Simu Liu sits down to talk to GLORY about representation in the world of entertainment and sport, his friendship with Raptors point guard Jeremy Lin, and his status as Old Spice Canada’s newest ambassador.

Wearing a red leather jacket layered over a white tee, the breakout star of CBC’s Kim’s Convenience, Simu Liu, exudes charm, style, and a down to earth nature when we meet at a downtown Toronto office. Liu’s journey so far has been a very relatable story of soul-searching. Not too long ago, he was an accountant in one of the five dozen towers that surround us now.  At our meeting, he has just returned from a Starbucks run downstairs where the barista was freaking out over meeting him — a now daily occurrence that is still surreal to him.

Kim’s Convenience is a game changer for Canadian television too with a majority Asian Canadian cast, and having grown in popularity even more after being released on Netflix in July of 2018.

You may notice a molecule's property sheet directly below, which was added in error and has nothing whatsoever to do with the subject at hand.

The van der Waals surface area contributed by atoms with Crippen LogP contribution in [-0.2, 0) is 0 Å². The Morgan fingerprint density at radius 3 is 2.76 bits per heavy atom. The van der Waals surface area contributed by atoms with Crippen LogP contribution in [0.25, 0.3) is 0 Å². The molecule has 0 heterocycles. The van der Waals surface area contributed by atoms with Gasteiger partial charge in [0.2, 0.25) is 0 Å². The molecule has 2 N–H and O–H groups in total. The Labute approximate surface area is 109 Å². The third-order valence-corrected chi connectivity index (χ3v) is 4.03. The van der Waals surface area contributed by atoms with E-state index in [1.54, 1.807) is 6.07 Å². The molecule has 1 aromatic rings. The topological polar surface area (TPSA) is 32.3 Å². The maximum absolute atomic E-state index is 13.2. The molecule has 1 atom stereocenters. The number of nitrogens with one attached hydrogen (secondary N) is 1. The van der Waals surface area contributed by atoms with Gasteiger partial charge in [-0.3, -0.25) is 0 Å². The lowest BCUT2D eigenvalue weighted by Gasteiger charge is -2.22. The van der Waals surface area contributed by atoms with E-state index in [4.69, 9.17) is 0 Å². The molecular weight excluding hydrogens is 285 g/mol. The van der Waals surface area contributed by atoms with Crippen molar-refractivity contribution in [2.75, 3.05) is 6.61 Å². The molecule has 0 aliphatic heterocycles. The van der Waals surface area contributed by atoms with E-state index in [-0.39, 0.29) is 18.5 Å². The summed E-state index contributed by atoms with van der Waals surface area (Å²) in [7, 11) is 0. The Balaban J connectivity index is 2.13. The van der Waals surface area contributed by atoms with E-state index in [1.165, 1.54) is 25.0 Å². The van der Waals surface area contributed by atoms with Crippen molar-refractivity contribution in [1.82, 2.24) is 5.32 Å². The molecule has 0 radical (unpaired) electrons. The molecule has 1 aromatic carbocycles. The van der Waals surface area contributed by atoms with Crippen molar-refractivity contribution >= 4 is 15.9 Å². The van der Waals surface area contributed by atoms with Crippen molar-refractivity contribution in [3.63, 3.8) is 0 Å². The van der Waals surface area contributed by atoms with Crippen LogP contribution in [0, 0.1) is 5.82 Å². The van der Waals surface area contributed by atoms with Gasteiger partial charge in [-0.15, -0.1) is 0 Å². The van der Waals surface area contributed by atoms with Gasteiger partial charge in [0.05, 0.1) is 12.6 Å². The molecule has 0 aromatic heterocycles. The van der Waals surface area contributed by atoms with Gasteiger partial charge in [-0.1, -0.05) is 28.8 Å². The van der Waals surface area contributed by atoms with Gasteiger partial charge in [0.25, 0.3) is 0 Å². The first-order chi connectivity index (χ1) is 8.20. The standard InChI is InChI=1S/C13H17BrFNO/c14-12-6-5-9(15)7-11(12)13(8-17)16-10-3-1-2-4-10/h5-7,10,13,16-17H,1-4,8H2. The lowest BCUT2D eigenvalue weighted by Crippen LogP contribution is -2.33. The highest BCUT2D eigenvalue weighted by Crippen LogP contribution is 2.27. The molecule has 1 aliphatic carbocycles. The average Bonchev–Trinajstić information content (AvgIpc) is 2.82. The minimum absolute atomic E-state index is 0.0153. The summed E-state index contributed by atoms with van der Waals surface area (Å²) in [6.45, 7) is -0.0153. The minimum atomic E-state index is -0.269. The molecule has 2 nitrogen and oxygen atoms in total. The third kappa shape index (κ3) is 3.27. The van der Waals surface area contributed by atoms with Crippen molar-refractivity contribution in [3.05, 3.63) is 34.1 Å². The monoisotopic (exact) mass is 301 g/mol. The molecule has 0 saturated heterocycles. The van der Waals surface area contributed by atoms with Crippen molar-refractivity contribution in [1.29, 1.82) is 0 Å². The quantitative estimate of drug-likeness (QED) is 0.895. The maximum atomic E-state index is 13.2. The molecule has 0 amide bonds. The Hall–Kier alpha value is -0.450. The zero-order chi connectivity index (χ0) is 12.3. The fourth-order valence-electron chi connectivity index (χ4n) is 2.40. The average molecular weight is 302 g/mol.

“Everybody belongs, and especially in a country like Canada, I think that’s really quintessential to our identity, this feeling of everybody belongs, no matter where they come from,” said Liu.

Last year, the month of August was referred to as “Asian August” by publications like HuffPost, Variety, and more because of the number of projects that showcased diverse Asian talent including Crazy Rich Asians, To all the Boys I’ve Loved Before, and John Cho’s Searching. 

“This was the first time collectively, that Asian-Americans and Asian-Canadians, we felt like we were gaining steam, before that there were mostly loose conversations around diversity, nobody was really ever doing anything, to rally behind it,” said Liu.